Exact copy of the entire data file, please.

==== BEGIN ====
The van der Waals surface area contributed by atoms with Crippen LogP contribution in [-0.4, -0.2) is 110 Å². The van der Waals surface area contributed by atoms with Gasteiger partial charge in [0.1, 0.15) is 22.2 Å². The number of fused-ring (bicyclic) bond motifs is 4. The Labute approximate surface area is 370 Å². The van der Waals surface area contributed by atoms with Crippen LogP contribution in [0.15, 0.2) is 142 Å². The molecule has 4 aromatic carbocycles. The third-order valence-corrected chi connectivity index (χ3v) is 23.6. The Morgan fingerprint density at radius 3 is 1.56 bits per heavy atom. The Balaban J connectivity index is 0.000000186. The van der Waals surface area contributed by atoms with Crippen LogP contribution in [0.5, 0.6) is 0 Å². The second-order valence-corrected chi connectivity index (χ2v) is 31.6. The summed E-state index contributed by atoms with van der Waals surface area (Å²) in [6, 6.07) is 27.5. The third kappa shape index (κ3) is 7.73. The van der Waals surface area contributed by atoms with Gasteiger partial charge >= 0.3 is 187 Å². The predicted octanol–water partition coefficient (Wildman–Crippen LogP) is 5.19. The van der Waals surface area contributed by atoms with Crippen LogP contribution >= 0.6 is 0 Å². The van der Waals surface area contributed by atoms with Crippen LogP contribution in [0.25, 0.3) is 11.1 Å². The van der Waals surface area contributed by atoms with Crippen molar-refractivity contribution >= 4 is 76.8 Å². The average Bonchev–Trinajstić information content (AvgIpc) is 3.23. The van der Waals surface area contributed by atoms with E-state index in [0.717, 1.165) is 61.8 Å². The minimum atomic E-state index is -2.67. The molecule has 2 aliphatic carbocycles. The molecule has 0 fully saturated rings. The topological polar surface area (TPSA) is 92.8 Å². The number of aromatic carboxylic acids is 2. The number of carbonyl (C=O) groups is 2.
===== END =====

The van der Waals surface area contributed by atoms with Crippen LogP contribution in [-0.4, -0.2) is 110 Å². The van der Waals surface area contributed by atoms with Gasteiger partial charge in [0.1, 0.15) is 22.2 Å². The number of fused-ring (bicyclic) bond motifs is 4. The Labute approximate surface area is 370 Å². The van der Waals surface area contributed by atoms with Crippen LogP contribution in [0.15, 0.2) is 142 Å². The molecule has 4 aromatic carbocycles. The third-order valence-corrected chi connectivity index (χ3v) is 23.6. The Morgan fingerprint density at radius 3 is 1.56 bits per heavy atom. The Balaban J connectivity index is 0.000000186. The van der Waals surface area contributed by atoms with Crippen LogP contribution in [0.5, 0.6) is 0 Å². The second-order valence-corrected chi connectivity index (χ2v) is 31.6. The summed E-state index contributed by atoms with van der Waals surface area (Å²) in [6, 6.07) is 27.5. The third kappa shape index (κ3) is 7.73. The van der Waals surface area contributed by atoms with Gasteiger partial charge >= 0.3 is 187 Å². The predicted octanol–water partition coefficient (Wildman–Crippen LogP) is 5.19. The van der Waals surface area contributed by atoms with Crippen LogP contribution >= 0.6 is 0 Å². The van der Waals surface area contributed by atoms with Crippen LogP contribution in [0.25, 0.3) is 11.1 Å². The van der Waals surface area contributed by atoms with Crippen molar-refractivity contribution >= 4 is 76.8 Å². The average Bonchev–Trinajstić information content (AvgIpc) is 3.23. The van der Waals surface area contributed by atoms with E-state index in [0.717, 1.165) is 61.8 Å². The minimum atomic E-state index is -2.67. The molecule has 2 aliphatic carbocycles. The molecule has 0 fully saturated rings. The topological polar surface area (TPSA) is 92.8 Å². The number of aromatic carboxylic acids is 2. The number of carbonyl (C=O) groups is 2.